QQ red apple said...

hi Lily,
Sak ke ma (cantonese) or sak qi ma in mandarin is actually a transalation from manchurian dialets. sak qi means cut in manju / manchurian language, while ma is means after it cut and rearrange. so sak qi mah is named likes this.
Wow, so nice and tasty. Now can do it at home, no need buy from chinatown again---- very expensive!! a small cut likes in your photos cost 1 euro already from chinese bakery. hahahhah....
thanks for sharing!!!!!!!

lilyng said...

qq red apple

thanks for the explanation.

Amei79 said...

what is that, never heard & see it, but seem delicious...

Flower said...

I used to make fun of the name. It sounded like Sakit Mak.... in malay...

lilyng said...

flower

it does sound like that

U.Lee said...

Hi Lily, I used to love eating this whatever you call it, ha ha, but never knew the name, only point to it.
But its nice, and have not eaten it past 25 years now.
Your pic sure brings back memories.
You stay easy and have a nice Sunday, best regards, Lee.

lilyng said...

lee

i missed your comments and must visit your blog again - love your stories.

lilyng said...

lee

i missed your comments and must visit your blog again - love your stories.

chrissy said...

Hello Lily,

do you know a recipe for curry puff dough?
thank you
chrissy

Gaiety XY Ann said...

i am in love with you now! i was google-ing around for mee siam recipe and i found you! will let you know how my first mee siam go! i am so excited now since i saw so many other recipes here!

lilyng said...

chrissy

here is a curry puff which i like to make http://lilyng2000.blogspot.com/2006/08/spiral-curry-puffs.html

if you are looking for the plain ones, just use the outer layer and add 50 g more margarine but decrease the water.

lilyng said...

gaiety xy ann

what a coincidence, our group of cooking ladies just cooked mee siam yesterday too.

hope your mee siam meet your taste

Gaiety XY Ann said...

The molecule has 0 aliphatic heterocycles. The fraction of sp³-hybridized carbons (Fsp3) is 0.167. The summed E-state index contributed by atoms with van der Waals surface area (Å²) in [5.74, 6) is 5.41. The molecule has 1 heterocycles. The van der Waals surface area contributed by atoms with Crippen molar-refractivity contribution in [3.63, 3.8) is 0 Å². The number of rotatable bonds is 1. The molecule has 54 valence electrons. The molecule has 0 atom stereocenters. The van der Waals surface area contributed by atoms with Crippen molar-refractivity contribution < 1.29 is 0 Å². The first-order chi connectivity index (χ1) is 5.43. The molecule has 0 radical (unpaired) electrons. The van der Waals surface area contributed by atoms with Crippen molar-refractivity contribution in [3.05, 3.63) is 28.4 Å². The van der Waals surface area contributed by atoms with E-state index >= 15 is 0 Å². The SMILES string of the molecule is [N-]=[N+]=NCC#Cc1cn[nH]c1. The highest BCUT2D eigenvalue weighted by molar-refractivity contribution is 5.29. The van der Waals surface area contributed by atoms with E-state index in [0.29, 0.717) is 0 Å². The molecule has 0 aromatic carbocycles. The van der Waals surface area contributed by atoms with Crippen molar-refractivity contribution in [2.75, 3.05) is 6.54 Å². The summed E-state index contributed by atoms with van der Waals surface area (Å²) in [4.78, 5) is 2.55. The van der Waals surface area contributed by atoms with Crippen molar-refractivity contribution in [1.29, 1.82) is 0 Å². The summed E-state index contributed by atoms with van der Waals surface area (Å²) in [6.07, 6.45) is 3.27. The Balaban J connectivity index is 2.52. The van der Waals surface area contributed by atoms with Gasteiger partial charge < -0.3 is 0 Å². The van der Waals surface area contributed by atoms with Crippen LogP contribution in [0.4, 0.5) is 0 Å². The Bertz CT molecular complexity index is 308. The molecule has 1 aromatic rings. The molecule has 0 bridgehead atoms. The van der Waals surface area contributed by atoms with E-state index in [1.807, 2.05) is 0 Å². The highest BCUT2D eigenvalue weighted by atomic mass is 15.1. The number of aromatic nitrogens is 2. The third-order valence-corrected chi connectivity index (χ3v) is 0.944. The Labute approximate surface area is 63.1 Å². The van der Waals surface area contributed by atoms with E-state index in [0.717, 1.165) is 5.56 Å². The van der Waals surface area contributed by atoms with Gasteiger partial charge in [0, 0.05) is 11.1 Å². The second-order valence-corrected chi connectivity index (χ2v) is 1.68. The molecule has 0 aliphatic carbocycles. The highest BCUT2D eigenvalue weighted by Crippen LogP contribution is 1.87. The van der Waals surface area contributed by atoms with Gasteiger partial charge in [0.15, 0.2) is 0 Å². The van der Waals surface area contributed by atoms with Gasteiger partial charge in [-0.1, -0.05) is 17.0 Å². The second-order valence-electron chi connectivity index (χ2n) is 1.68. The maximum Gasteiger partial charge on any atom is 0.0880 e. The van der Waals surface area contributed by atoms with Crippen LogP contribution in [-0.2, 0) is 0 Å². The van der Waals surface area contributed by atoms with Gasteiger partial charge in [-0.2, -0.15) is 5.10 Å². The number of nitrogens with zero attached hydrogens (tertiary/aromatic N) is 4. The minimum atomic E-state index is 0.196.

:) heheh.. will update you when i find the time to do it sometime this week! :) and i really like your blog..

Anonymous said...

The first word in Cantonese is Sah. It means sand.

lilyng said...

anonymous

not only do i not read chinese, i am not pronoucing it correctly, so it should be 'sah' then.

thanks

Anonymous said...

Hello Lily,

What is maltose? Is there a substitute for it??

lilyng said...

anonymous

Maltose is malt sugar and it is readily available in the asian stores. Ask for mak nga tong in cantonese.

perhaps you could sub with corn syrup or honey

Anonymous said...

Hello Lily,

Thank you for the information. I am actually trying to look for a coconut candy recipe that is wrapped in transparent cellophane paper. It is sold in Malaysia. Do you by any chance have the recipe that I can share?

lilyng said...

anonymous

i know the coconut candy, they were my childhood favorite.

i do not have the recipe but if i get one, will try to make some.

Anonymous said...

Hi Lily,

My ex-colleague bought Coffee Sak Ke Ma from Malaysia and the taste was fantastic.

Any idea how to make that?

Thanks!

Regards,
Lynn

lilyng said...

lynn

i have not tasted coffee sak ke ma but if i am to make it, i would add 1 or 2 tsp of instant coffee to the dough ingredients.

Anonymous said...

what do you mean by shred? are we suppost to fry the 1 inch pieces or shred the 1 inch pieces further then fry?

lilyng said...

anonymous

yes, shred the 1 inch pieces into 1/4 inch shreds like 1 inch long noodles, then deep fry them

Jacqueline Yong said...

I searched for sachima recipe and found yours to be more real. The other recipe calls for 3 eggs and 1 cup flour, which is impossible to make to a dough. Thanks for the recipe, I made it and it turns out nice and yummy...only I did not press it hard enough so it breaks loose a bit. I will try again and maybe can give away as special Christmas gift.

Anonymous said...

here is an attempt at etymology -
http://www.best-dessert-recipes.com/sweet-egg-squares.html